Aghla Beg 563.9m mountain, Donegal NW Derryveagh Mountains Ireland at MountainViews.ie
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Donegal NW Area   Derryveagh Mountains Subarea
Place count in area: 73, OSI/LPS Maps: 1, 10, 11, 12, 2, 6 
Highest place:
Errigal, 751m
Maximum height for area: 751 metres,     Maximum prominence for area: 688 metres,

Places in area Donegal NW:
Ballystrang 292mBrown Mountain 224mCark Mountain 364mCraigcannon 357mCroaghegly 245mCroaghmore 278mCrockmore 349mCrocknaneeve 155.9mCulliagh SE Top 369mEdenacarnan 192mGregory Hill 336mKnockalla 363mKnockbrin 259mLoughaskerry 252mLoughsalt Mountain 469mMeenavally 219mMoyle Hill 148mMoylemore (Owey Island) 102mSliabh an tSratha Greadaithe 285mToome 175m
Aranmore:   Cnoc an Iolair (Mullach Thiar) (Aranmore) 227m
Derryveagh Mountains:   Aghla Beg 563.9mAghla Beg (South) 602.3mAghla More 581.2mAn Cnoc Fada 485mAn Cnoc Glas 489mAn Eadarna Mhór 416mAn Grogán Mór 457mArdloughnabrackbaddy 472.5mBingorms 578mCnoc Bhealach Gaoithe 480mCnoc na Searrach 495mCró an Locháin 486mCró Bheithe 315mCrockawama 238mCrockfadda 529mCrockfadda E Top 454mCrockfadda North-East Top 502mCrockmulroney 430mCrocknafarragh 517mCrocknafarragh SE Top 470mCruach Leac Chonaill 266mCruach na Sagart 480mDooish 651.5mDooish South-East Top 553.9mDrumnalifferny Mountain 596mErrigal 751mMackoght 555mMaumlack 480mMuckish 667.1mNa Leargacha 470.6mSaggartnadooish 506.4mSaggartnadooish E Top 478.9mSlieve Snaght 678m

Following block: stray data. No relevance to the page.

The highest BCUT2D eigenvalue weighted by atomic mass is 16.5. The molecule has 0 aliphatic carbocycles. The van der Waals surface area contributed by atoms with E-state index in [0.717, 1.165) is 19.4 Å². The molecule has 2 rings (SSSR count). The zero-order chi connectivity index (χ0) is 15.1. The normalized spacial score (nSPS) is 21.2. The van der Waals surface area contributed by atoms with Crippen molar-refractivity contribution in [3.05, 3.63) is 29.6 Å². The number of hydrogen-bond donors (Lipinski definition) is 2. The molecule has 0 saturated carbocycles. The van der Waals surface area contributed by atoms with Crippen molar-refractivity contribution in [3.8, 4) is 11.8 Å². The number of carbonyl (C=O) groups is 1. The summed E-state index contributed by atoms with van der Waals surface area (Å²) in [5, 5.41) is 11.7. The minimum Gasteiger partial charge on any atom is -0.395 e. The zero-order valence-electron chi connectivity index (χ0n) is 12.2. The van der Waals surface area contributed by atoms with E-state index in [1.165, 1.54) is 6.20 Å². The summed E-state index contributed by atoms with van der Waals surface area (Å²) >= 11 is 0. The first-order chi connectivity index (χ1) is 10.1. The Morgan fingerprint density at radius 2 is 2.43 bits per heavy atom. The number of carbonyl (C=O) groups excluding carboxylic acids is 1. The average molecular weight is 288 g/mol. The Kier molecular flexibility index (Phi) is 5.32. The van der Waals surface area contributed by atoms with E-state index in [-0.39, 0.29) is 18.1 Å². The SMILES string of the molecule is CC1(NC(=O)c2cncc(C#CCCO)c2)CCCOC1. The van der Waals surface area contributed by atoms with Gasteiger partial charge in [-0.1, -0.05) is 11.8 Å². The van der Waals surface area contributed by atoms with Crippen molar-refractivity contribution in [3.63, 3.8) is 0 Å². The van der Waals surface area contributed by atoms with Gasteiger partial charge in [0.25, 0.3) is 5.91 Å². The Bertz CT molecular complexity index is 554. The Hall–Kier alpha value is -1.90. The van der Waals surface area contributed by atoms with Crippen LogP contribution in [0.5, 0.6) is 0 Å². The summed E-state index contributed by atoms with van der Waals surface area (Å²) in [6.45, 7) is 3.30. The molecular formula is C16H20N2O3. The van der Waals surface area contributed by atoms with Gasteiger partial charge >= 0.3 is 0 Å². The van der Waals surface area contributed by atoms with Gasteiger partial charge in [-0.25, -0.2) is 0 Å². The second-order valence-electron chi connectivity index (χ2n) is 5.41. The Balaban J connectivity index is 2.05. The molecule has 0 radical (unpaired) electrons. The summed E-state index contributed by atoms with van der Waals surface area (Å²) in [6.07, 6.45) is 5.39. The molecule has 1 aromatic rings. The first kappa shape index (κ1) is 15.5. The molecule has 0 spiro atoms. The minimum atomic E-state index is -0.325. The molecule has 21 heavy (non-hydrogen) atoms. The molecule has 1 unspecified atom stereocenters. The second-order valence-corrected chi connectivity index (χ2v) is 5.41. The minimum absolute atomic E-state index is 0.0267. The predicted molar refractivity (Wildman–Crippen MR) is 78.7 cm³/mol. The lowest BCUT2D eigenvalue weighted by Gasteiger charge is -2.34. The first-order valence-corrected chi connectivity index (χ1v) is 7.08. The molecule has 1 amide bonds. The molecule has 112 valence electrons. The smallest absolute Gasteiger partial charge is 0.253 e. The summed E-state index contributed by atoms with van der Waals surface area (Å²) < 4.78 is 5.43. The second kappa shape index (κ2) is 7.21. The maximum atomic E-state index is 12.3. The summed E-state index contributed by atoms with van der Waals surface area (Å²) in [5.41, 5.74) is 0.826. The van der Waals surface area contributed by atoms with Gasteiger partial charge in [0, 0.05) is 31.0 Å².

Derryveagh Mtns:   Dooish South-West Top 528mDrumnalifferny North-East Top 585m
Fanad:   Ballynabrocky Hill 152mCashelmore 149mCnoc na Boirne 227mDrumavohy Hill 153m
Glendowan Mountains:   Binswilly 337mCnoc an Stualaire 418mFarscallop 420.6mGartan Mountain 357mKinnaveagh 384mLeahanmore 442mMoylenanav 539m
Gweedore:   Carn Traonach 425mCnoc Fola 314mTaobh an Leithid 429m
Horn Head:   Croaghnamaddy 252m
Rosguill:   Cnoc na Sleá 163mGáinne Mór 207m

Note: this list of places includes island features such as summits, but not islands as such.
Rating graphic.
Aghla Beg Mountain An Eachla Bheag A name in Irish
(Ir. An Eachla Bheag [OSI], poss. 'little look-out point/prospect') Donegal County, in Arderin List, Whitish quarztite with pebble beds Bedrock

Height: 563.9m OS 1:50k Mapsheet: 2 Grid Reference: B96152 25292
Place visited by 148 members. Recently by: FrankMc1964, windy, Pazapas, markmjcampion, StephenH16, Jamessheerin, juliewoods, bryanmccabe, trostanite, Hadleigh, johncromie, IainT, scapania, Lauranna, jackill
I have visited this place: NO (You need to be a logged-in member to change this.)

Longitude: -8.061018, Latitude: 55.074925 , Easting: 196153, Northing: 425292 Prominence: 42.63m,  Isolation: 0.7km
ITM: 596103 925275,   GPS IDs, 6 char: Agh564, 10 char: Aghla Beg
Bedrock type: Whitish quarztite with pebble beds, (Ards Quartzite Formation)

Aghla Beg is the 381st highest place in Ireland.

Trackback: https://mountainviews.ie/summit/336/?PHPSESSID=mfqtd9c846jq9g08lvf12am091
COMMENTS for Aghla Beg 1 2 Next page >>
MountainViews.ie Picture about mountain Aghla Beg in area Donegal NW, Ireland
Picture: https://www.youtube.com/watch?v=Tmi1Ukel3GU&list=UUkdf1aBNXgCbRVmMfJkJllw
 
A PATRICK ZERKOWSKI FILM
by CaptainVertigo  15 Nov 2014